Anyway, these are some of my thought processes behind the image – I’m sure, and I hope, that you will view it in your own way too.
It’s Archibald portrait time of year again – and for many years I have wanted to do a portrait of Kate Durham – Melbourne artist, jewellery maker and ‘activist’ of sorts. When I started out on my own “artistic journey” many years ago, Kate was one of the few Melbourne based female artists who, along with Mirka Mora, seemed larger than life / exotic to me. Over the years I’ve been in peripheral contact with her, and it has been interesting to see how she has been developing both in her artistic work and her interest in politics and helping refugees at this dark time in Australia’s history. Her work is eclectic, her jewellery gathers up objects which to me look like they have washed up on the bank of a river in Mesopotamia, so it made sense to me to depict her as a kind of human Bowerbird, on the surface collecting objects for display whilst drawing upon a rich range of history and tragedy beneath.
The latest issue of Australian Permaculture Magazine ‘Pip’ is about to wend its way to the eager hands of readers and I’m happy to say I had fun investigating funghi for the cover. In the end we settled for ‘Agaricus Bitorquis’ – a mushroom that resembles a field mushroom but with lovely pink colouring underneath. Pip comes out twice a year.
Merry Christmas Brisbane! Hopefully I’ve added Christmas cheer to your streets this year, after being invited to participate in Brisbane City’s ‘Wonder of Christmas’ campaign. It’s great to see the various applications of the work – I’m almost tempted to get on a plane and come and see it for myself 🙂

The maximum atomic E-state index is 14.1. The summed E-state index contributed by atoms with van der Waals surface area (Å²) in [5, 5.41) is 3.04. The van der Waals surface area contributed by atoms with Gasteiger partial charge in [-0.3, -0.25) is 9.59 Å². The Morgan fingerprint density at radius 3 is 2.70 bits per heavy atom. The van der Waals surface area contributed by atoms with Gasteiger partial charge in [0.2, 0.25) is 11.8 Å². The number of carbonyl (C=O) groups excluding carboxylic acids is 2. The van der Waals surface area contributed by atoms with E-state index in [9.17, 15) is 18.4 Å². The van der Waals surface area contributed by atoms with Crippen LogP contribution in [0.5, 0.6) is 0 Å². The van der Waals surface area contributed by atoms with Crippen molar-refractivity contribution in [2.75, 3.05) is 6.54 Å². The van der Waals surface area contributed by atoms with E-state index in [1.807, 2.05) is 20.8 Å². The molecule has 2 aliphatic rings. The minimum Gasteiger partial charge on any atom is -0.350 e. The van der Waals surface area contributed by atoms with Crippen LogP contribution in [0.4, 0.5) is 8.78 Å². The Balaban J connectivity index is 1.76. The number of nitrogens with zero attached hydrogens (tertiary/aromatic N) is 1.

Supergraph is on its way to Melbourne again in 2015, gracing the hallowed halls of the Royal Exhibition Building on February 13, 14 + 15. As part of my involvement with Illustrators Australia (who will be holding a stall there) I’ll be joining in by offering an exclusive A4 print for sale. Inspired by a recent trip to Tokyo (my second time this year!) I’ve answered the theme of ‘Natural Selection’ by depicting my visit to ‘Fukoro no Mise’ an Owl Cafe near Tsukishima Station. Touching on themes of misplaced nature, novelty, and the never ending quest for memorable content for one’s next blog post.
The story is also quite evocative of searing Australian summers, and the kitsch elements which feature in our lives, so the subject matter was also ‘right up my alley’. All in all I think it turned out well – you can hear the podcast when it is broadcast on Sunday October 26 2014 during the 3pm show ‘Radiotonic’, broadcast on Radio National.
A recent editorial piece for the Monash Uni magazine (where, coincidentally, I’ve been teaching for the past semester). This is accompanying an article about the effect of funding on the judicial system, with special focus on the case of Gabe Watson, whose wife drowned whilst scuba diving in 2003.
Info and projects from Melbourne based artist Sonia Kretschmar